The Fed Speaks Loudly and Carries a Big Stick

The US Federal Reserve took dramatic action on Sunday, March 15, slashing interest rates and relaunching quantitative easing and other measures to battle the economic impacts of the coronavirus. Sonal Desai, CIO, Franklin Templeton Fixed Income, calls the Fed’s response “massive and well crafted.”

The US Federal Reserve (Fed) just announced (on Sunday, March 15) a massive and well-crafted policy response to the coronavirus shock.

A number of commentators have quickly criticized it or dismissed it, arguing that no amount of monetary stimulus can get people back to the malls or the restaurants when they are worried about contagion. Some argue that for the same reason, fiscal policy will also be toothless. I could not disagree more, for the following reasons:

    1. The measures announced today by the Fed—and the fiscal measures under consideration—will help businesses stay open and will reduce the number of layoffs. The people who, thanks to the Fed or the government, keep their job, or have more cash in their pockets thanks to fiscal policy, will still not go to the mall, but they will shop online, they will order food for home delivery, they will not cancel their mobile phones. All this has a positive effect on spending today and through the contagion period;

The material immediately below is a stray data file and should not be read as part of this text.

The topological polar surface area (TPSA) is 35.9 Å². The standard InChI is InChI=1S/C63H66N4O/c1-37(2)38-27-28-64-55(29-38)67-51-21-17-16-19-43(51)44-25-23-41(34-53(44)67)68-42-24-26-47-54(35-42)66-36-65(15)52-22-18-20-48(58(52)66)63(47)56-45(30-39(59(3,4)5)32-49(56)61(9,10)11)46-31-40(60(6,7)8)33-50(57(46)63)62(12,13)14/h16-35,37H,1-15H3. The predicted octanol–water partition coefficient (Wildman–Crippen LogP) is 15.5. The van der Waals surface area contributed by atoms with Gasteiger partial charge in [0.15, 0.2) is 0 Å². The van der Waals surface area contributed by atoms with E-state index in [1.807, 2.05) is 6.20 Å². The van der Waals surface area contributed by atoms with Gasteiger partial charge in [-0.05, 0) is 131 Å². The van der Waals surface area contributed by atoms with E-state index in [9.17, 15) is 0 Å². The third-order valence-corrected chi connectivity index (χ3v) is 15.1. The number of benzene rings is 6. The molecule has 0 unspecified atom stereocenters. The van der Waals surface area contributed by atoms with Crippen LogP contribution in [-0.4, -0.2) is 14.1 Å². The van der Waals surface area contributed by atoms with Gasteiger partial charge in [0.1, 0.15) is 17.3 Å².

2. Once contagion is contained and extreme social distancing stops, hopefully within 4-6 weeks, the economic recovery will be faster and stronger if more businesses have been able to stay open and more people have kept their jobs through the worst of the crisis;
    3. This will be a temporary shock. Monetary and fiscal policy do not need to get people back to the shopping mall or on a flight, they need to keep them employed and spending on other things while the crisis lasts, and ready to go back to the mall or the airport when it stops. Monetary and fiscal policy are not expected to boost production in the factory facing weaker demand, they are aimed at helping the factory stay open until demand recovers.